Famines, Funerals, and Families

Hughes Merle of St. Marcellin, France - Ruth in the Fields (Note Boaz in the Background), Paris, 1876.

. . . Salmon the father of Boaz, whose mother was Rahab, Boaz the father of Obed, whose mother was Ruth, Obed the father of Jesse, and Jesse the father of King David. – Matthew 1:5–6 (NIV)

And we know that in all things God works for the good of those who love him, who have been called according to his purpose. – Romans 8:28 (NIV)              

Eleven hundred years before Jesus’ birth, there lived in Bethlehem of Judea an Israelite named Elimelech. A famine struck the land, and Elimelech took his wife, Naomi, and two sons, Mihlon and Kilion, to Moab, a land east of the Dead Sea where grain was abundant.

Now Moab wasn’t on Israel’s friends list. In fact, they were bitter enemies. (For the whole sordid story, read Genesis 19:30–36, and Numbers 22–25.) But Moab was where the food was, so . . .

The sons took Moabite wives, Orpah and Ruth. In time Elimelech died. Then Mahlon and Kilion also died. All this in the span of a decade.

There were no career paths or jobs outside the home for women at that time. No Social Security, no IRAs. Unless she was well off, a widow faced a future of poverty and had to depend on the charity of relatives. Naomi, whose name means “pleasant,” determined it was time to return home, where the famine was finally over, and where her late husband had relatives. Orpah and Ruth would accompany her.

Along the way, however, Naomi realized her daughters-in-law’s plight: As Moabite widows living in Israel, they had little, if any, chance of ever remarrying. The “kinsman-redeemer” practice of levirate marriage, in which the widow marries her dead husband’s brother to produce a son in his name so the family line doesn’t die out, wouldn’t help them. Naomi was too old to have any more sons.

“Go back home,” she urged them. There they could remarry, have children, and not face a life of poverty.

Orpah, in tears, kissed Naomi goodbye and returned to her pagan homeland. But Ruth made a surprising choice.

“Don’t urge me to leave you,” she said. “Where you go I will go, and where you stay I will stay. Your people will be my people and your God my God. Where you die I will die, and there I will be buried. May the LORD deal with me, be it ever so severely, if anything but death separates you and me” (Ruth 1:16–17 NIV).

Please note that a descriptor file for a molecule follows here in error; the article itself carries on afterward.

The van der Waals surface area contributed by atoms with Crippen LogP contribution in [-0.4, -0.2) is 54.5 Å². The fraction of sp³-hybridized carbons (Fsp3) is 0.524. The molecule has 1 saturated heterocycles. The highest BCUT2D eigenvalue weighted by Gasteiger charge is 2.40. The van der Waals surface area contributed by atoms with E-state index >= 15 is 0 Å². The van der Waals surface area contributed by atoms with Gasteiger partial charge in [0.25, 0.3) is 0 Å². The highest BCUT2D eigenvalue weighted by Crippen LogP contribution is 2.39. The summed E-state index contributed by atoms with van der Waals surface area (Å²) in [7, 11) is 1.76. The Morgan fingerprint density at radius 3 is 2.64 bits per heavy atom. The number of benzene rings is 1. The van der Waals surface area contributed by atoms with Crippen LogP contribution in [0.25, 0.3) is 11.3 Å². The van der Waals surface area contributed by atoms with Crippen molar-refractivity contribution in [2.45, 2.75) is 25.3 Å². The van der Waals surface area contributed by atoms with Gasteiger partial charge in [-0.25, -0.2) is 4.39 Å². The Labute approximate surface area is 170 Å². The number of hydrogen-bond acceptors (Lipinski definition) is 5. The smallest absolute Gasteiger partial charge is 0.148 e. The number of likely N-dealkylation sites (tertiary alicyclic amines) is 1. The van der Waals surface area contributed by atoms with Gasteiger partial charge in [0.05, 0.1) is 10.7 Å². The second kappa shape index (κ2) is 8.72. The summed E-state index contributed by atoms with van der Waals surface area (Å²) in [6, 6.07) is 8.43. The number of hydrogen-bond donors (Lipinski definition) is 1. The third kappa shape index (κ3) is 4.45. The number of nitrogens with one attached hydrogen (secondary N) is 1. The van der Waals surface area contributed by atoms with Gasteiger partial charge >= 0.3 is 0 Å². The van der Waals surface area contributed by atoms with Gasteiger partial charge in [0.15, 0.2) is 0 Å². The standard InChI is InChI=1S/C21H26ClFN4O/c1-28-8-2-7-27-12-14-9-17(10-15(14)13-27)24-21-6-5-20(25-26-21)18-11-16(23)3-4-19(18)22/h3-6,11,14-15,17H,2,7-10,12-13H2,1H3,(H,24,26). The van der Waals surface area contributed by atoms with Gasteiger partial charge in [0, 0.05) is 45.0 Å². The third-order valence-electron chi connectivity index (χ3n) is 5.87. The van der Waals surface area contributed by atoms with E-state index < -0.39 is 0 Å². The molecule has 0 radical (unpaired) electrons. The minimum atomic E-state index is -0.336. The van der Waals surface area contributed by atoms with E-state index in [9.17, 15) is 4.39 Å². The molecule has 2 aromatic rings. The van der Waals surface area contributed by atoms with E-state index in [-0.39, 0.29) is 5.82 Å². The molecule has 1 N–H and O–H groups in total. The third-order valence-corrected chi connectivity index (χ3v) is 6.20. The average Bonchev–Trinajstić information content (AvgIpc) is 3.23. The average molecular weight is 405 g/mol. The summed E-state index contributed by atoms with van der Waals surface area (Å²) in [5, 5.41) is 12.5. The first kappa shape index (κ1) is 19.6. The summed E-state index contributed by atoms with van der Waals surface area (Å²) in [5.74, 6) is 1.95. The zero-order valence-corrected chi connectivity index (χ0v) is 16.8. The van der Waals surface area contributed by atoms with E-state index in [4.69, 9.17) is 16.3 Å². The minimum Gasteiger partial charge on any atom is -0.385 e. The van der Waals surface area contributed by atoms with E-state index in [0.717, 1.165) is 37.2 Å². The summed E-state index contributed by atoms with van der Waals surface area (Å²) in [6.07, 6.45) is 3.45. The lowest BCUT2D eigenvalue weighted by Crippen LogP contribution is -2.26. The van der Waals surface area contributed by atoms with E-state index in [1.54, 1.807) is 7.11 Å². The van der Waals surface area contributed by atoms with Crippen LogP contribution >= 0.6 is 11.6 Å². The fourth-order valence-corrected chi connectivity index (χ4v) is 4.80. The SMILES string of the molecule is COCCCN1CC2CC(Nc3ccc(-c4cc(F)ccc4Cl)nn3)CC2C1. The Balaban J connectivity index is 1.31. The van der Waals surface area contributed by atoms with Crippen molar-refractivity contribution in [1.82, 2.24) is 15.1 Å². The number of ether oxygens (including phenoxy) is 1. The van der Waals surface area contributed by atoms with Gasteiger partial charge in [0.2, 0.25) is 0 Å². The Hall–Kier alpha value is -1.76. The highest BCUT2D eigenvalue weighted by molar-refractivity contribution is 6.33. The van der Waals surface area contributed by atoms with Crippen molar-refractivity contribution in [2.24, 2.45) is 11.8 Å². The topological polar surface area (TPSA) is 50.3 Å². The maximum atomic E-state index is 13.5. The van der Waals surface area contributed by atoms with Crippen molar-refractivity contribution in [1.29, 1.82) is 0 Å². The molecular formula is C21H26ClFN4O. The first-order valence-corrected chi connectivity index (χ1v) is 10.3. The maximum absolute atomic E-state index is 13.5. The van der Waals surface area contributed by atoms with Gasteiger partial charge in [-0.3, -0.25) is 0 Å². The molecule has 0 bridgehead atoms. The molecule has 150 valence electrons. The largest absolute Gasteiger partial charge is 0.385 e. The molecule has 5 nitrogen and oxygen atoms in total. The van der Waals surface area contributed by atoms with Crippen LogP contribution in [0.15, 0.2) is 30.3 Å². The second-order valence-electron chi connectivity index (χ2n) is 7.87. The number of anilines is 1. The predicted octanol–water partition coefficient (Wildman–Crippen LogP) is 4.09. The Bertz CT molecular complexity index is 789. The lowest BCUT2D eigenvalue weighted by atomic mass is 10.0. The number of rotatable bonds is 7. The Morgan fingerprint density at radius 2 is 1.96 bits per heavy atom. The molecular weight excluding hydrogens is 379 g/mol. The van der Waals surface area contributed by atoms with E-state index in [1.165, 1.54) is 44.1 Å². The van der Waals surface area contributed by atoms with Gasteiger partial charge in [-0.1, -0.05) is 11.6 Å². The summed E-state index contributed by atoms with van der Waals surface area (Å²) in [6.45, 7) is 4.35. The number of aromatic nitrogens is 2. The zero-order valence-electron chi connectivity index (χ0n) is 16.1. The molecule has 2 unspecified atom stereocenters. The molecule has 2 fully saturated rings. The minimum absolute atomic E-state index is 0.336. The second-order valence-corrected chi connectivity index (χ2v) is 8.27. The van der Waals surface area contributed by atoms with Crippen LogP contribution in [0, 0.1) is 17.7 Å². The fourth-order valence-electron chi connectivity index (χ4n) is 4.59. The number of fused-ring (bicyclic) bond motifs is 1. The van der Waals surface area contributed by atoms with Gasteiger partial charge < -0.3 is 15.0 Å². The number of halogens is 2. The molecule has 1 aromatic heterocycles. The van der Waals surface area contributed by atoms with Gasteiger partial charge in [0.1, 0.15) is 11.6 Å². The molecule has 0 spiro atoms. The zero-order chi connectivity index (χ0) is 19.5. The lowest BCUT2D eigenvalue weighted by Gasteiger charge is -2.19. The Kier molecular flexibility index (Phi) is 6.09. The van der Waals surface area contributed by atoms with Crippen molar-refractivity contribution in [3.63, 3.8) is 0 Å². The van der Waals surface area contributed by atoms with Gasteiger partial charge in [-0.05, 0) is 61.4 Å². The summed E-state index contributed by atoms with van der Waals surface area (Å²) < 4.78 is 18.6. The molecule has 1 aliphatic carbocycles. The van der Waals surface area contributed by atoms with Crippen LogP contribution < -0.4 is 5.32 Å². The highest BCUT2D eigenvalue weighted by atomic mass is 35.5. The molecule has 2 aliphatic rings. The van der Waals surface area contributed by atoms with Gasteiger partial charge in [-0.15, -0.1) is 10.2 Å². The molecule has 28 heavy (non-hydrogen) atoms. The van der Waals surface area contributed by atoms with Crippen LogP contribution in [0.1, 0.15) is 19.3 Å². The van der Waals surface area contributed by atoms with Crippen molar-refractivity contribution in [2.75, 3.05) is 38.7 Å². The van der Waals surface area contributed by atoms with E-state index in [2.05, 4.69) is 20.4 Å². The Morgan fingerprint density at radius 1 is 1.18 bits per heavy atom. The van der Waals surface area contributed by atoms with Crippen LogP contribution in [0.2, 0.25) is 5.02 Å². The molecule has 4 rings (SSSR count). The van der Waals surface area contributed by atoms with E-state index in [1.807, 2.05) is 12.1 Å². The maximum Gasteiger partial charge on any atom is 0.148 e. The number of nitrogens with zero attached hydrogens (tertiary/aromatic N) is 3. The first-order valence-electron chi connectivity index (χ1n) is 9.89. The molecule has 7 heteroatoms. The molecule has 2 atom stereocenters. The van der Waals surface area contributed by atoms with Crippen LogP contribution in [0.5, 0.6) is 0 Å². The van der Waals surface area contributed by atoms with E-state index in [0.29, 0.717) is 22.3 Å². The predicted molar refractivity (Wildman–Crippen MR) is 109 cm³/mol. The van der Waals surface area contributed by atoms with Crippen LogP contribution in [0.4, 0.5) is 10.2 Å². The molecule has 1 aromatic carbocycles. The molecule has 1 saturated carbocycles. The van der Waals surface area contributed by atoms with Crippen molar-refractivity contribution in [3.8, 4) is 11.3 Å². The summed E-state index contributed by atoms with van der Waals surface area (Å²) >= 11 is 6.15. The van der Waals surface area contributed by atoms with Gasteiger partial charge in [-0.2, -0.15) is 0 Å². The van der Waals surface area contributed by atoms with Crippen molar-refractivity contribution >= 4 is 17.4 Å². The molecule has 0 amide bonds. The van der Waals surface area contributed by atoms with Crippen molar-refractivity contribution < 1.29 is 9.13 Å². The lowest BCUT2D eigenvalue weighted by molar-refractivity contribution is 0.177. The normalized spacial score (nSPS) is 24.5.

Naomi’s faithfulness to God while living in a heathen nation had made an impact on her daughters-in-law, whether she realized it or not. But now she wondered if this was how God rewarded faithfulness.

“Could this be Naomi?” the womenfolk exclaimed when she returned to Bethlehem.

“Don’t call me Naomi,” the grieving woman said. “Call me ‘Mara’ (Mara means bitter), for the Almighty has made my life very bitter. I went away full, but the LORD brought me back empty.”

You know the rest of the story. How Ruth “just happened” to glean in the fields belonging to a wealthy relative of her late father-in-law. How Boaz redeemed Elimelech’s inheritance, taking Ruth as his wife. And how Naomi’s life became full again when she bounced her new grandson, Obed, on her knee.

She didn’t know that this grandson would be an ancestor of the Promised Messiah. All she knew was that God had turned her mourning into dancing, her sorrow into joy—just like God.

According to tradition, the Field of Boaz, where Ruth gleaned after the harvesters, where Boaz first set eyes on Ruth, is the field where, eleven hundred years later, an angel appeared to shepherds and made a startling birth announcement. And the house where Boaz took Ruth to be his wife, a millennium later, was the site of a stable where a virgin from Nazareth gave birth to the Son of God.

Have you, like Naomi, cried out in the depths of grief, disappointment, and pain? “God, how could You let this happen? Haven’t I been faithful?”